No. 12 is an unoccupied Tel Aviv penthouse, still filled with the rich lives of its past owners – Sarah, a Berlin-trained psychiatrist, born nearly 100 years ago in Palestine, and her flamboyant husband Bandi, who designed the building. The flat is as it was left, with its fine books, grand piano, paintings by Bandi and their famous friends, simple family kitchen and bedroom, occupied for years by Sarah on her own, and the plant-filled balcony with its views of a changing Tel Aviv. For many decades this flat was the heart of their large and closely connected family.
London-based artist David Ben White has created an installation of family portraits in the flat, which seem to inhabit another layer of experience without causing interruption or disrespect to the flat’s original narrative. Using a blend of dripped ink and collaged cutouts to offset his descriptive style, White has based his portraits on closeup photographs of the extended family, simplifying them on the computer, and coming up with a series of strong, painterly images which themselves manage to work on different levels at the same time. These strong, deconstructed faces, glossy black and garish colours on crisp white board, are pasted above, below and in front of the Sarah/Bandi experience, most of them pegged on to lines strung across the balcony where they bob in the breeze like laundry. Because White is a liked and trusted family friend, the faces tend to smile amiably, but the smiles and personalities of White’s subjects are subsumed by his own celebrative and investigative energy. The work of artists as disparate as Boltanski, Calder and Bacon come to mind; intended as a homage to a family, more than that it is a homage to painting.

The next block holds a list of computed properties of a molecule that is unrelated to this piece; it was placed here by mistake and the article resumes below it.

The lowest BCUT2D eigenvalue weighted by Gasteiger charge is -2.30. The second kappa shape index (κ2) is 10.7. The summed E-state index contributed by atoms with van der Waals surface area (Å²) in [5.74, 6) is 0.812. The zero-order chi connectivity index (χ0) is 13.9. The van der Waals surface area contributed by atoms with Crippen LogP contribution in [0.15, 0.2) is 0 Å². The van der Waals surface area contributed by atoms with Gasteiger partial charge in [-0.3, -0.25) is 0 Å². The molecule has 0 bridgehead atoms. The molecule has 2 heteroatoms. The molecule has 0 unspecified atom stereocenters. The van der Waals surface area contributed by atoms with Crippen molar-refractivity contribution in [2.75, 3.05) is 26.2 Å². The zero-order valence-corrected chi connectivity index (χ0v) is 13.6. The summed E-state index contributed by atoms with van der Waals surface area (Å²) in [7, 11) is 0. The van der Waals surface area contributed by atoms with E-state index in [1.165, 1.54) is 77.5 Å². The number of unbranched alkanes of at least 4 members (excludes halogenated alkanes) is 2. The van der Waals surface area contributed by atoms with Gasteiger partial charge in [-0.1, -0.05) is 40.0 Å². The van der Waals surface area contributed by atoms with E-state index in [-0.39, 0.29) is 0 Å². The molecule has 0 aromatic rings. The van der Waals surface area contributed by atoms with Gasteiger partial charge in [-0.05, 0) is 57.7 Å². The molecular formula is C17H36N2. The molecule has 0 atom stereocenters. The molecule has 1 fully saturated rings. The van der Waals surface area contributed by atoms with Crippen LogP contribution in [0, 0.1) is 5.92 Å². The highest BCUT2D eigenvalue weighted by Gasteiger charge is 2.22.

The exhibition includes a video loop which shows the work as seen at different times of the day and night.print